David Bowie’s Lazarus Moment

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David Bowie (1947–2016). This 1977 Heroes shot by Masayoshi Sukita

The outpouring of grief over today’s news of David Bowie’s death has been so moving. Raw, awkward, heartfelt, slick — the response on social media has been fitting indeed for the chameleon king born David Robert Haywood Jones 69 years ago.

I’ve always adored Bowie and his music both (could one exist without the other?), ever since the strangled teen rebellions of his first album, The Rise and Fall of Ziggy Stardust and the Spiders From Mars. From the outset David Bowie in all his personas was larger than life: grandiose, unfettered, calculating, self-aware. That’s always been — to me — his most admirable talent (along with perfect voice and perfect hair). He was always so aware of himself, so aware of his panache and their impact on others. The perfect 20th-century artist who made the jump to the Youtube Generation.

Note perfect in presentation, note perfect in his music — he was especially inspiring for his courage, his willingness to go all in on reinvention, from Labyrinth (the ’80s Goblin King with the Lamahl hair) to “Lazarus,” the song that is his parting gift to the world. In between there were missteps and songs and characters that didn’t resonate for me — as there should be in an artistic arc that played on the risky side of the street. Speaking of streets, for every lamentable Mick Jagger duet, there were brilliantly self-deprecating moments like Bowie’s appearance (“Pathetic Little Fat Man”) with Ricky Gervais and with live performances like his A&E Live by Request.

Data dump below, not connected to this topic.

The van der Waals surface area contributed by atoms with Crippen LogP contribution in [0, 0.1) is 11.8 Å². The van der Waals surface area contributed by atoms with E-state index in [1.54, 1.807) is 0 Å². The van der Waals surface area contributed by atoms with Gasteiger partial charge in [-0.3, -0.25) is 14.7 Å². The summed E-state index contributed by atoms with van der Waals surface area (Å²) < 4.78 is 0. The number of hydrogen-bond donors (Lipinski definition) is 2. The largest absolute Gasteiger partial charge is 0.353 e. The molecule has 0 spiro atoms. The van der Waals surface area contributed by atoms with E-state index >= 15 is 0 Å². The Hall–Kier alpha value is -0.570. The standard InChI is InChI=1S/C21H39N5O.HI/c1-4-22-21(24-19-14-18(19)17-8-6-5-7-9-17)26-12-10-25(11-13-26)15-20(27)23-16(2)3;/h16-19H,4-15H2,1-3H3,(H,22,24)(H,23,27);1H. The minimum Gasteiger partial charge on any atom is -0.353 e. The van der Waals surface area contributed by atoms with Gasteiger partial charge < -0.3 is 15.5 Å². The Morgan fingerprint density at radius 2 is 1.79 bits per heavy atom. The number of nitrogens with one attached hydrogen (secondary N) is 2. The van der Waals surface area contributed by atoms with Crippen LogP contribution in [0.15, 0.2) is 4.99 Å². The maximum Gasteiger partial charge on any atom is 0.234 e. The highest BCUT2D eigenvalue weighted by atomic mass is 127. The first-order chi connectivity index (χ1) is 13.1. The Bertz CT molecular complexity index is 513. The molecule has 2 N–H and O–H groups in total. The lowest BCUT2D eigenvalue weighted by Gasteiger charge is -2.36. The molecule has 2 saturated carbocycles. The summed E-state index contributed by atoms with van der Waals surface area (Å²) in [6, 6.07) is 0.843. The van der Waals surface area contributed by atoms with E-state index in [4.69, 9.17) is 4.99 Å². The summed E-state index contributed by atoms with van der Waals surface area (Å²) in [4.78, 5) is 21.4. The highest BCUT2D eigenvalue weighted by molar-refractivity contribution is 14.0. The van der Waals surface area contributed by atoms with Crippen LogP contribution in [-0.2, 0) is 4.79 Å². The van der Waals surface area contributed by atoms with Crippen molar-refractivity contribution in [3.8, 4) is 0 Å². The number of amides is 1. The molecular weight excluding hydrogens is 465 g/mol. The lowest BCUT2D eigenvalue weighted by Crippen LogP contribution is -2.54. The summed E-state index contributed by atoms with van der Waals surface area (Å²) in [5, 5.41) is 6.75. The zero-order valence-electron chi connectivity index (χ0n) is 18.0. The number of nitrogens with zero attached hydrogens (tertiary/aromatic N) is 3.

And now his final record, released as he lay dying. That song — you know the one, the one that everyone is discussing and peering at and studying, as Bowie would so have wanted — haunts me as it haunts the whole world.

The self-awareness of the artist hovering above his deathbed, head wrapped in gauze, button eyes sewn on, death crouched below, awaiting its turn — what a powerful goodbye.

The next time, in the course of my working life, I’m talking to a potential client about the power of memoir, which is a thing we make here, I’m going to make reference to David Bowie’s Lazarus moment, and ask the real, important questions that we are often too polite to pose. Like, When the time of your death comes, what do you want it to say? And wouldn’t you like the chance now to help say something truly memorable?